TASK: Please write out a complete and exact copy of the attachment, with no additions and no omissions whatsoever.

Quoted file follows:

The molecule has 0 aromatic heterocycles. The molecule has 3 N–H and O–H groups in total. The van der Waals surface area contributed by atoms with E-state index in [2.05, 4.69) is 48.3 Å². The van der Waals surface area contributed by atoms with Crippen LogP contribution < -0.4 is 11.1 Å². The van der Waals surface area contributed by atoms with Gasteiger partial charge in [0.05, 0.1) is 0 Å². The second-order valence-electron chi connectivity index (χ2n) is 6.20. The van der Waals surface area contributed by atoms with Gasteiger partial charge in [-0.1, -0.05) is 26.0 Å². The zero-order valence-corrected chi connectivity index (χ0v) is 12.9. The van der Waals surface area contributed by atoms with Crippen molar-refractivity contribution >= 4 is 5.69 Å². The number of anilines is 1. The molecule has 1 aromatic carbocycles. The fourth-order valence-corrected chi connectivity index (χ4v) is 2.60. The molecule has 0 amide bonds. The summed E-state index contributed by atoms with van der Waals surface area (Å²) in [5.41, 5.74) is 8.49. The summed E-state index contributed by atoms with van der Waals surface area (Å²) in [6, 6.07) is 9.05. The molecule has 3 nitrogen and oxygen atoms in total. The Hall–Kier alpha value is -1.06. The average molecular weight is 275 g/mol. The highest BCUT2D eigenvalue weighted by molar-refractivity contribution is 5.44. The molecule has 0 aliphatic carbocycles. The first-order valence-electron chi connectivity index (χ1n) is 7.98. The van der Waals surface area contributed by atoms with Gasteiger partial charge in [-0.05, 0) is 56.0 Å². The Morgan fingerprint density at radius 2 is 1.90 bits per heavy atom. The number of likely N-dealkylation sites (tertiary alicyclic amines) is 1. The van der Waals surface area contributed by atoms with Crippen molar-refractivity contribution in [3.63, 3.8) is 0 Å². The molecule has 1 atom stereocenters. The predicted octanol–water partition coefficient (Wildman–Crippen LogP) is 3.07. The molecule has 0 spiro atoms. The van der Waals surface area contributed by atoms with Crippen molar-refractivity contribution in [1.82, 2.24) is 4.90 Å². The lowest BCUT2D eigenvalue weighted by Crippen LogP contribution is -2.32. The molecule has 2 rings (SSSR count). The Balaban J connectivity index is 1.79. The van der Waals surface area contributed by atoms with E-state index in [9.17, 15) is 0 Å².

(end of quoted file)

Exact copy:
The molecule has 0 aromatic heterocycles. The molecule has 3 N–H and O–H groups in total. The van der Waals surface area contributed by atoms with E-state index in [2.05, 4.69) is 48.3 Å². The van der Waals surface area contributed by atoms with Crippen LogP contribution < -0.4 is 11.1 Å². The van der Waals surface area contributed by atoms with Gasteiger partial charge in [0.05, 0.1) is 0 Å². The second-order valence-electron chi connectivity index (χ2n) is 6.20. The van der Waals surface area contributed by atoms with Gasteiger partial charge in [-0.1, -0.05) is 26.0 Å². The zero-order valence-corrected chi connectivity index (χ0v) is 12.9. The van der Waals surface area contributed by atoms with Crippen molar-refractivity contribution >= 4 is 5.69 Å². The number of anilines is 1. The molecule has 1 aromatic carbocycles. The fourth-order valence-corrected chi connectivity index (χ4v) is 2.60. The molecule has 0 amide bonds. The summed E-state index contributed by atoms with van der Waals surface area (Å²) in [5.41, 5.74) is 8.49. The summed E-state index contributed by atoms with van der Waals surface area (Å²) in [6, 6.07) is 9.05. The molecule has 3 nitrogen and oxygen atoms in total. The Hall–Kier alpha value is -1.06. The average molecular weight is 275 g/mol. The highest BCUT2D eigenvalue weighted by molar-refractivity contribution is 5.44. The molecule has 0 aliphatic carbocycles. The first-order valence-electron chi connectivity index (χ1n) is 7.98. The van der Waals surface area contributed by atoms with Gasteiger partial charge in [-0.05, 0) is 56.0 Å². The Morgan fingerprint density at radius 2 is 1.90 bits per heavy atom. The number of likely N-dealkylation sites (tertiary alicyclic amines) is 1. The van der Waals surface area contributed by atoms with Crippen molar-refractivity contribution in [3.63, 3.8) is 0 Å². The molecule has 1 atom stereocenters. The predicted octanol–water partition coefficient (Wildman–Crippen LogP) is 3.07. The molecule has 0 spiro atoms. The van der Waals surface area contributed by atoms with Crippen molar-refractivity contribution in [1.82, 2.24) is 4.90 Å². The lowest BCUT2D eigenvalue weighted by Crippen LogP contribution is -2.32. The molecule has 2 rings (SSSR count). The Balaban J connectivity index is 1.79. The van der Waals surface area contributed by atoms with E-state index in [9.17, 15) is 0 Å².